Best practices and elements of success emerged from the pilot and underpin the Safe, Affordable, and Feasible Small-Dollar Loan Template. In particular, a dominant business model emerged: most pilot bankers indicated that small dollar loans were a useful business strategy for developing or retaining long-term relationships with consumers. In terms of overall programmatic success, bankers reported that long-term support from a bank's board of directors and senior management was most important. The most prominent product elements bankers linked to the success of their program were longer loan terms, followed by streamlined but solid underwriting.

Pilot Results

The pilot concluded with twenty-eight (28) volunteer banks. These banks have total assets ranging from $28 million to nearly $10 billion and they are in diverse geographic locations. The pilot was a case study and does not represent a statistical sample of the banking universe. Pilot bankers provided some basic information about their programs each quarter. The study conforms to privacy rules and did not request any information that could be used to identify individual bank customers, such as name, address or account number. All raw data from participating insured institutions will remain confidential.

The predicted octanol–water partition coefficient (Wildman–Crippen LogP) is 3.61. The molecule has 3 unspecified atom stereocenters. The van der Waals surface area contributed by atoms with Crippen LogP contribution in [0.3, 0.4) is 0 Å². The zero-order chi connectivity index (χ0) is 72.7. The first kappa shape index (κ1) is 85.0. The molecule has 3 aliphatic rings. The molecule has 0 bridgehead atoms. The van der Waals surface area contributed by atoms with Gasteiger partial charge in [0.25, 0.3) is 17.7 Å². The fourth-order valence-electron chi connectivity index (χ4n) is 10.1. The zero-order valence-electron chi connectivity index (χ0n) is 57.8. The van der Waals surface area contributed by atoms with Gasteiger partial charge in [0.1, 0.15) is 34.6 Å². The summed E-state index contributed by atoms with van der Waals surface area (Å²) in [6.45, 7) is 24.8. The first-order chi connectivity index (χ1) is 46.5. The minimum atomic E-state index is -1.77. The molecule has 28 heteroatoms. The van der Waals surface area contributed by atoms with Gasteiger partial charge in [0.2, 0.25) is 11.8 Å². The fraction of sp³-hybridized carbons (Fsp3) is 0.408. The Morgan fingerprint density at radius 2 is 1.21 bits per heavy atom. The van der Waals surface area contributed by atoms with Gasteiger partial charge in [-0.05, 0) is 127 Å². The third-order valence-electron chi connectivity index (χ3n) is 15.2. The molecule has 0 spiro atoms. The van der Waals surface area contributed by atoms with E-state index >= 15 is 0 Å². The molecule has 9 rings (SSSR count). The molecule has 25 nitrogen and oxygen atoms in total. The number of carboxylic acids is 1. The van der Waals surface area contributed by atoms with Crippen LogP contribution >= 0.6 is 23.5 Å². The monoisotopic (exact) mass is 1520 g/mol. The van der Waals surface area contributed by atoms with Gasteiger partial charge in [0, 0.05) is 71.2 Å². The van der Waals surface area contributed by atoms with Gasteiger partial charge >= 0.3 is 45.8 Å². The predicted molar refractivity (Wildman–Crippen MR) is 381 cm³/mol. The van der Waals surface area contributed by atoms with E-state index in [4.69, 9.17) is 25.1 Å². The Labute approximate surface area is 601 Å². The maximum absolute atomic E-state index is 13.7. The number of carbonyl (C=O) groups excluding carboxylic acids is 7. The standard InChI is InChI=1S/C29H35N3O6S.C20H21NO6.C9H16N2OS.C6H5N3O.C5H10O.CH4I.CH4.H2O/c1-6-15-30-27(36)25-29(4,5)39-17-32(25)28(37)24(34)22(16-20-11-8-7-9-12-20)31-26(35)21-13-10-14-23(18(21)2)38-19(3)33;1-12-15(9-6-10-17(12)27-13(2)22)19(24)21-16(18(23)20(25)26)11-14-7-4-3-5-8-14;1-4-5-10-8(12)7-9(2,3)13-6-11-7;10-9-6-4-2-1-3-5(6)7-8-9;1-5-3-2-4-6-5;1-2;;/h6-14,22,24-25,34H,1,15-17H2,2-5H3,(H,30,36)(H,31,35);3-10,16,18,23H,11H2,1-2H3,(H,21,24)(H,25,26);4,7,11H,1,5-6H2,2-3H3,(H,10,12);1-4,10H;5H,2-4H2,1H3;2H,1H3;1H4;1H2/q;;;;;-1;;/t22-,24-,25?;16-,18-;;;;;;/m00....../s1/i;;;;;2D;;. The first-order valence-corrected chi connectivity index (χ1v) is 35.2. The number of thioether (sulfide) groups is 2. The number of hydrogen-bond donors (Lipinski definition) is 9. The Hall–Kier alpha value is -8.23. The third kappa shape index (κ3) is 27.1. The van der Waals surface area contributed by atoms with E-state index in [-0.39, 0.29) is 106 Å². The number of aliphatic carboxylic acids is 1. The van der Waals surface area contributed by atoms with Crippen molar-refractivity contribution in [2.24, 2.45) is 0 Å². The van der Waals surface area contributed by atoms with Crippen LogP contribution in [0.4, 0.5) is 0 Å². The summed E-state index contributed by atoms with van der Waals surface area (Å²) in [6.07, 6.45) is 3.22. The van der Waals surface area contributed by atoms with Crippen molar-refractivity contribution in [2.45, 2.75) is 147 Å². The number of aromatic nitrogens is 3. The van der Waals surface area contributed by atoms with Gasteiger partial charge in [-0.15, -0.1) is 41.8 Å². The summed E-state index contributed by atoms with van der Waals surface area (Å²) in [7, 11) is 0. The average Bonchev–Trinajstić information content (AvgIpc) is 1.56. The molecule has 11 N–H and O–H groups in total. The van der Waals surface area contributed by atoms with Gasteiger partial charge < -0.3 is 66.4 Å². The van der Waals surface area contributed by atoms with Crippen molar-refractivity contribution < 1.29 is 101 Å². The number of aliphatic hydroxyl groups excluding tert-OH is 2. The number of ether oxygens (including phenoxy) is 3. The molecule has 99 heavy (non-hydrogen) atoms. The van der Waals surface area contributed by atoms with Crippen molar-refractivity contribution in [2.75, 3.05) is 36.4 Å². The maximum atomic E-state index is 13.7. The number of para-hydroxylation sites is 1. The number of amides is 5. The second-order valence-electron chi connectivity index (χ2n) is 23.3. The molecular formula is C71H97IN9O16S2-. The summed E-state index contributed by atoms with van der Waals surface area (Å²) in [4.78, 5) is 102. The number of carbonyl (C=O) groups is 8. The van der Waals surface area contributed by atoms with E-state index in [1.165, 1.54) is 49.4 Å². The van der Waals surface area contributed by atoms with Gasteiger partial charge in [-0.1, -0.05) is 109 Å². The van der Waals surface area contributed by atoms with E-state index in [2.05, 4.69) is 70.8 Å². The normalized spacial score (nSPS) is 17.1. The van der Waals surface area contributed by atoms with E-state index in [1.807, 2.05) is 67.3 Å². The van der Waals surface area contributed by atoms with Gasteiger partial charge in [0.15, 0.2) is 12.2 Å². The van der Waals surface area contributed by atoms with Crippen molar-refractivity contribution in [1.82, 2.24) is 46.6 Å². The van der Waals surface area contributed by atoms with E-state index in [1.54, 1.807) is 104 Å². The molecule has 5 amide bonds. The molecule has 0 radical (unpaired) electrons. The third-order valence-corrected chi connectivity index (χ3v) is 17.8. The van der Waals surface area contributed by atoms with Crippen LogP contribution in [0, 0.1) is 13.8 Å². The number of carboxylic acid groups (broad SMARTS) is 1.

Since the pilot began, participating banks made more than 34,400 small-dollar loans with a principal balance of $40.2 million. The pilot tracked two types of loans: small-dollar loans (SDLs) of $1,000 or less and nearly small-dollar loans (NSDLs) between $1,000 and $2,500. All pilot banks offered only closed end installment loans. Loan characteristics, highlighted below, remained fairly consistent from quarter to quarter:

Delinquency ratios for SDLs and NSDLs were at least three times higher than for similar types of unsecured loans, but default rates were in line with industry averages. The cumulative charge-off rate for the pilot was 6.2 percent for SDLs and 8.8 percent for NSDLs. These compare to charge-off ratios of 5.4 percent for unsecured "loans to individuals" and 9.1 percent for "credit cards" according to the fourth quarter 2009 Call Report.

Pilot Reports